The Conservation Alliance


Conservation Alliance Blog

Take Action Tuesday: Celebrate Earth Day with Ibex & The Conservation Alliance

April 22, 2014 by Serena Bishop
Ibex_2 In observation of Earth Day, 10% of all Ibex sales on Tuesday, April 22th will be donated to The Conservation Alliance. 

Update from Montana Wilderness Association at 04/21/14 8:13 PM

April 21, 2014 by Montana Wilderness Association
 ... Read More

A-B Front - Shoshone National Forest & BLM Bighorn Basin Update April, 2014

April 19, 2014 by Greater Yellowstone Coalition
Shoshone National Forest Since October 2013, GYC has built local support for a new preferred alternative (G) in the Final Forest Plan that would increase the amount of acres protected from oil and gas development. Through meetings with key Forest Service personnel, county commissioners, GYC’s local membership and others, we were successful in securing Alternative G as the preferred alternative in the Final Forest Plan, which was released in late January 2014. Under this new alternative, the number of acres protected by No Surface Occupancy stipulations increased from 619,100 to 916,441. Additionally, just over 70,000 acres in nine new Research Natural Areas will receive enhanced protections from development. These new measures will safeguard some of the forest’s most important habitat for grizzly bears, Yellowstone cutthroat trout, bighorn sheep and elk. We view these protections as a significant achievement and we’ll be working diligently until a Record of Decision is released... Read More

Favorites on Friday: Gregory Mountain Products is Proud to Protect The Places We Love!

April 18, 2014 by Serena Bishop

Since Gregory's inception more than 35 years ago, they have placed a priority on helping to preserve the areas we all love to recreate in. This has included the giving of time, cold hard cash, and free merchandise to foster the preservation of mountain environments. One such conservation organization Gregory has supported for the last seven years has been The Conservation Alliance. Through their support, Gregory hopes to make wild places more accessible to anyone that wants to get outside and find how the trail speaks to them.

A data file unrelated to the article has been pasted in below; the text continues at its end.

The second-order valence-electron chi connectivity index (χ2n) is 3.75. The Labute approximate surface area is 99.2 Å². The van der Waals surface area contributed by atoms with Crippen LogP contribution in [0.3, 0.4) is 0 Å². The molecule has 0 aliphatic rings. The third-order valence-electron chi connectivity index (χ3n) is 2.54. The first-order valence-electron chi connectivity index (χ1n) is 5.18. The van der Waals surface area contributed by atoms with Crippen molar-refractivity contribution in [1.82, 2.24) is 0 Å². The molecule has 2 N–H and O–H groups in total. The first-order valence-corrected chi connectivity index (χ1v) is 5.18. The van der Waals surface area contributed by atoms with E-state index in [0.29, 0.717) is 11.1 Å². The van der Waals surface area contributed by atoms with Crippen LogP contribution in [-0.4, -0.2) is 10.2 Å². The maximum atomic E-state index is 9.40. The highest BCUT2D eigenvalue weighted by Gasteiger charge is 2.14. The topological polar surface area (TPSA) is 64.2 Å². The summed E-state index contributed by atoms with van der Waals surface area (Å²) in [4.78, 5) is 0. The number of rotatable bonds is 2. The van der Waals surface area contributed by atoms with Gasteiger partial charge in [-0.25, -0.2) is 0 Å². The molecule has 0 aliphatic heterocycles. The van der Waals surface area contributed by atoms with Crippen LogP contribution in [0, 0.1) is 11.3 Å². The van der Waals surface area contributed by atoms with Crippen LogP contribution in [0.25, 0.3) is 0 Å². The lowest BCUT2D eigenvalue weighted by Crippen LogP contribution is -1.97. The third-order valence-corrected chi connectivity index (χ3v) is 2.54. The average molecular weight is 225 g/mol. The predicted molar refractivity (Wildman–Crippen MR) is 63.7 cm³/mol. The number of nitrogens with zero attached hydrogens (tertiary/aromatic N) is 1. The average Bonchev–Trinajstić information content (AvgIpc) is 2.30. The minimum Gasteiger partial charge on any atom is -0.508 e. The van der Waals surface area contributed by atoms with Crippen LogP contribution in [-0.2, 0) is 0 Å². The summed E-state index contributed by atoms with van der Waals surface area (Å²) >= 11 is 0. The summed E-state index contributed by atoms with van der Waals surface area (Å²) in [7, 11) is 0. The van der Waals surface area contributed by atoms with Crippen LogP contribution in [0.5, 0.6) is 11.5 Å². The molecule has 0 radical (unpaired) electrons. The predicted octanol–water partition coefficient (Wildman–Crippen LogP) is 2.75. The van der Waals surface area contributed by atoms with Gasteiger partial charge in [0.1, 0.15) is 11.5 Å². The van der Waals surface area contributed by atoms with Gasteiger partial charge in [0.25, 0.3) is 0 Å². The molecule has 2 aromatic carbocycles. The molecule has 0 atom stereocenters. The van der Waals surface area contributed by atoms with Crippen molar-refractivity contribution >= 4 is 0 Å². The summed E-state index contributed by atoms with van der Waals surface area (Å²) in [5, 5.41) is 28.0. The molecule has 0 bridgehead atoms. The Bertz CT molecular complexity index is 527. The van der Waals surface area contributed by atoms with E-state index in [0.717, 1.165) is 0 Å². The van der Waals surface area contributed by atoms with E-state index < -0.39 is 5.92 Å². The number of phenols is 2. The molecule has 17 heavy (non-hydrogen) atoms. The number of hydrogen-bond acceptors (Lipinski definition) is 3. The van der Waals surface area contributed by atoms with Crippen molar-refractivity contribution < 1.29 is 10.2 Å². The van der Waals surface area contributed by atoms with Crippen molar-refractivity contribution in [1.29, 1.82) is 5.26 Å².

Click here to read more of the Gregory Story.

WildSouth Reports an Important Step Toward Wilderness Protection

April 15, 2014 by Serena Bishop

On Tuesday, the U.S. Senate's Agriculture, Nutrition and Forestry Committee passed the Tennessee Wilderness Act of 2013. This legislation would create one new wilderness area and expand the boundaries of five other wilderness areas already established within the Cherokee National Forest.

The act now awaits a floor vote in the Senate and introduction in the House of Representatives.

The Tennessee Wilderness Act was first introduced by U.S. Sens. Lamar Alexander and Bob Corker in 2010 after measures spelled out in the legislation were recommended by the U.S. Forest Service in 2004. The senators reintroduced the act in July. 

"Tennesseans take great pride in the fact that millions of people visit our state every year to experience our incredible God-given outdoors, and this legislation would ensure the Cherokee National Forest is preserved for future generations," Corker said Tuesday. "I thank Senator Alexander for his lifelong commitment to protecting wilderness areas, and I'm hopeful the full Senate will consider and pass this legislation in the near future."

To learn more, click here.

Photo: Bill Hodge 

Favorites on Friday: Winter 2014 Grant Announcement

April 11, 2014 by Serena Bishop

 Thank you for your interest in and support of The Conservation Alliance. We are pleased to annouce the results of our Winter 2014 funding cycle.  We have contributed $750,000 to the 22 organizations listed below.  In 2014 we plan to award a record $1.65 million in grants.  Many great conservation opportunities lie ahead, and we're pleased to be able to support these important initiatives.

Click to view the details of all 22 grants.


Click to view the details of all 22 grants. 


Oregon's Wilderness Deficit

April 10, 2014 by Oregon Wild
The 2009 passage of the Omnibus Public Lands Act marked a significant Wilderness victory in Oregon. In the ten-plus years leading up to its passage, Oregon Wild (with support from the Conservation Alliance) developed and led a coalition of conservationists in a campaign to protect special places across Oregon. Through partnering with local businesses, conservation organizations, and dedicated activists, we finally achieved the permanent protection of over 200,000 acres of Wilderness and dozens of miles of Wild & Scenic Rivers – from Mount Hood to Copper Salmon and from Soda Mountain to the Columbia River Gorge. However, Oregon still faces a significant Wilderness deficit and lags far behind our neighbors in protecting Wilderness areas – with only 4% of our state enjoying Wilderness designation (compared to Idaho’s 8%, Washington’s 10%, and California’s 15%).... Read More

Take Action Tuesday: The Nooksack River, A True Wild and Scenic River. Take Action to Get Her on the Map!

April 08, 2014 by Serena Bishop

The Nooksack River is a shiny gem tucked away in the North Cascades near the Canadian border. The Nooksack River system is home to all five species of native Pacific salmon, steelhead, bull trout, bald eagles, black bears, mountain goats, and many other native fish and wildlife species that need intact, wild places to survive.